Deposing a deeply unpopular leader for that possibility ought to be a no-brainer.

John Willman said...

I completely agree with you about Caroline Lucas, Iain. She seems a really attractive politician on TV, but in the flesh is peevish, lacks charm and robotically parrots arguments without engagement. There's a real debate to be had over green politics, but she just mouths certainties.

Jane said...

I've posted about this before, and it's slightly off-topic, but I spent the first six months of this year emailing Ed Balls every day to ask for confirmation that the Aiming High for Disabled Children money was safe until 2011, in light of the current economic mess.

Then I went to my local (Cons) MP who tried several times to raise it as a question in the House of Commons, but it never got through.

I rang his office countless times - even got hung up on once - to explain that I wasn't just on a on-man trouble-making crusade, I was actually from a charity which represents about 700 families in my area.

Still nothing!

After writing to him several times, asking for a personal commitment to this money being safe, my MP finally got a rather bald little response saying 'there were no plans to reduce the funding'.

Considering families are changing their whole lives based on this funding - getting jobs, having more kids, employing carers etc. you'd think he might have bothered to respond sooner.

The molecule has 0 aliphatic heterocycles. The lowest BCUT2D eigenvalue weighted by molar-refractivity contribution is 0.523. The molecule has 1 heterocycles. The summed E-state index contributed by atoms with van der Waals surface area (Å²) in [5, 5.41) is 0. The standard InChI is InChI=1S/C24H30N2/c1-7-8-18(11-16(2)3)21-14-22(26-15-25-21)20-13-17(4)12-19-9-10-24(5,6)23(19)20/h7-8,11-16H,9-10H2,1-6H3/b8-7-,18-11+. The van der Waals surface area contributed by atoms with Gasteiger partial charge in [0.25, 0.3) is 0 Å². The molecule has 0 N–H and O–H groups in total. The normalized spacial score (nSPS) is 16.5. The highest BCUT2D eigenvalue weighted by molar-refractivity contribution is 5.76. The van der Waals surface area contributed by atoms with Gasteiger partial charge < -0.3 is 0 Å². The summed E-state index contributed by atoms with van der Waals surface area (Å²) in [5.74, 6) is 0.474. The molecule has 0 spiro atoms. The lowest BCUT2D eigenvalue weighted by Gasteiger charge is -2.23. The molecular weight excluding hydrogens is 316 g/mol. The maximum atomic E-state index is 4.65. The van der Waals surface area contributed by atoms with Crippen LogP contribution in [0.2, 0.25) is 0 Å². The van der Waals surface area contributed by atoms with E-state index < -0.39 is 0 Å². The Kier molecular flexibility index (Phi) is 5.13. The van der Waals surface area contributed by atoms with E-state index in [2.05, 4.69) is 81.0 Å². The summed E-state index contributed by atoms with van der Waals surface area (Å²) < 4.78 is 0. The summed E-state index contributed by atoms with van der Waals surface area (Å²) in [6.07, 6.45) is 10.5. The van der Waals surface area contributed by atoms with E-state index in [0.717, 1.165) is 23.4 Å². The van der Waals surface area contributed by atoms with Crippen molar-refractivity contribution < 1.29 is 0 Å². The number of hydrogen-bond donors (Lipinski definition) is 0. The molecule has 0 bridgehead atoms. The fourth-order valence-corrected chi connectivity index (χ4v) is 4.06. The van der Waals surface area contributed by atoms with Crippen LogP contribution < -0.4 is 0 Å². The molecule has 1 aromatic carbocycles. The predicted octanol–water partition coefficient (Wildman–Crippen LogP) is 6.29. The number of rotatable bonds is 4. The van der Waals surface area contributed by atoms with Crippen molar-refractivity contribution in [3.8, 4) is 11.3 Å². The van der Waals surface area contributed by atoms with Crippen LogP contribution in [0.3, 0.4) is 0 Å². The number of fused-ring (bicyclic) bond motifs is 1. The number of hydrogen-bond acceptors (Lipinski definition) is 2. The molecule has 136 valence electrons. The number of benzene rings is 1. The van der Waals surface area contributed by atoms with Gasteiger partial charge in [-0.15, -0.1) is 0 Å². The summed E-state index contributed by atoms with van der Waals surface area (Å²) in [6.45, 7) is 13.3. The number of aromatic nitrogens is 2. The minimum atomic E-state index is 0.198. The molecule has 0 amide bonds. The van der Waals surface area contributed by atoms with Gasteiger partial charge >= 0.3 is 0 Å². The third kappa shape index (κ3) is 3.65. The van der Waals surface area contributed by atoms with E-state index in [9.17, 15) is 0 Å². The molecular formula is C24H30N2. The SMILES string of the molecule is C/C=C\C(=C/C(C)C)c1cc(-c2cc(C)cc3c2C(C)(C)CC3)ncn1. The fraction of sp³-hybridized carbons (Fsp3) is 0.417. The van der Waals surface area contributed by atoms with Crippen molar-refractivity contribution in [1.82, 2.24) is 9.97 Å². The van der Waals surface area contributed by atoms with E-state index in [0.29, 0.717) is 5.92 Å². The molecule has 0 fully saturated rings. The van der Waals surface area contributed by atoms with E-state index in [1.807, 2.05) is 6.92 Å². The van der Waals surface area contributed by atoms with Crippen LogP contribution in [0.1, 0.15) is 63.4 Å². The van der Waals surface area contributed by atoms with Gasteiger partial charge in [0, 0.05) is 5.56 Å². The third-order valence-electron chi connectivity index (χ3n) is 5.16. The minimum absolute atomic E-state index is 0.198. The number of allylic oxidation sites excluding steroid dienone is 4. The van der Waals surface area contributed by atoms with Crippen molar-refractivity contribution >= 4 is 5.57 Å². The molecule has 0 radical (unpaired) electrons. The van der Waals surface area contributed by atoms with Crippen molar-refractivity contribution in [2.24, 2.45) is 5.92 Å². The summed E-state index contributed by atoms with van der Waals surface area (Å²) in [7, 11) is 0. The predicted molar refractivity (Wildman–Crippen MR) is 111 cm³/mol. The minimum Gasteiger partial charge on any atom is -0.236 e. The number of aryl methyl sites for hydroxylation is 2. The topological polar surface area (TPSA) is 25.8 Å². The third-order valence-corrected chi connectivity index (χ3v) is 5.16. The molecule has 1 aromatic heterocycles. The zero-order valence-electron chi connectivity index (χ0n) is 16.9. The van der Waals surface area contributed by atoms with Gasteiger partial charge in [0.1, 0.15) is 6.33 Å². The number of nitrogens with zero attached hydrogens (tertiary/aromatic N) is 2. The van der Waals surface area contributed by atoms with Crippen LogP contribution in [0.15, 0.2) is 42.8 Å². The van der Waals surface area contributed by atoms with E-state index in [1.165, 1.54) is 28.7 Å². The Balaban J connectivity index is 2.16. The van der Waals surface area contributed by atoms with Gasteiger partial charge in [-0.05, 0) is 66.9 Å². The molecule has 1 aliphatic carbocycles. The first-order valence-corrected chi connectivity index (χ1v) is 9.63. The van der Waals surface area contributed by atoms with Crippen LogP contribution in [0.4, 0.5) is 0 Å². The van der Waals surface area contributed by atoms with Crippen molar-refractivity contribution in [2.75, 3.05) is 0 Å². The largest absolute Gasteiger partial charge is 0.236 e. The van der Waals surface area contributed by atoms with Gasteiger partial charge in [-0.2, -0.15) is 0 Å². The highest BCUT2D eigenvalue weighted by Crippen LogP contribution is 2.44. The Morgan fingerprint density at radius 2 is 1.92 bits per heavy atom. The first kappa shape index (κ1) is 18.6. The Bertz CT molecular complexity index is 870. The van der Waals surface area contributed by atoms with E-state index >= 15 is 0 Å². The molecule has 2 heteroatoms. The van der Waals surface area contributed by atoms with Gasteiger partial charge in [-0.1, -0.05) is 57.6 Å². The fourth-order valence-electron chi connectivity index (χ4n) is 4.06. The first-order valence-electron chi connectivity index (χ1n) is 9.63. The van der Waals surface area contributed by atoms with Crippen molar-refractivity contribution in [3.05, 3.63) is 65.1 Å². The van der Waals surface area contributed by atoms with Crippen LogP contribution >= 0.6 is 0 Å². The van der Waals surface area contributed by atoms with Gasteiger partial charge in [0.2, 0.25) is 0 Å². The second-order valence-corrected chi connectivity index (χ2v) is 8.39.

He simply does not care and fwiw, the Labour Party has lost votes from families with disabled children simply because of that, in this area.

True Belle said...

Ed Balls is so mechanical in his responses that I can almost smell the castrol fumes !

Newmania said...

All in all it was a thoroughly enjoyable debate. Sunder Katwala, the director of the Fabian Society is a very impressive thinker, with a great ability to speak engagingly about policy wonkery. If the Labour Party is in opposition after the next election I foresee a big role for him

Likeable if a tad long winded and a bit clunky onoccassion .Overall I like his stuff look out for it and read it with interest
What I cannot help thinking is that if he is such a big cheese I I ought to have a go .....

In another life maybe

Unsworth said...

Yep it's all this bollox about what the Conservatives 'would do'. Never any discussion about what the Labour Party/Government is doing or is going to do in any real practical terms.

Mandelson stands up and declares the most minute activity as major world-shaking news, when most people fully understand that he's just rearranging the furniture.

Brown is almost a political irrelevance now. Everyone knows that he's not in charge of anything - the government, his temper or his bowels.

As usual there's no strategic leadership, no long term view, and no tactical responses to immediate crisis. They have, simply, run out of energy, ideas, and even any hope.

Anonymous said...

Iain, regarding the accusations of planned gerrymandering, it is all very well talking about the impartiality of the Electoral Commission but Cameron has announced his intention to slash its funding - while at the same time enforcing a massive reorganisation of boundaries by cutting the number of seats by 10%.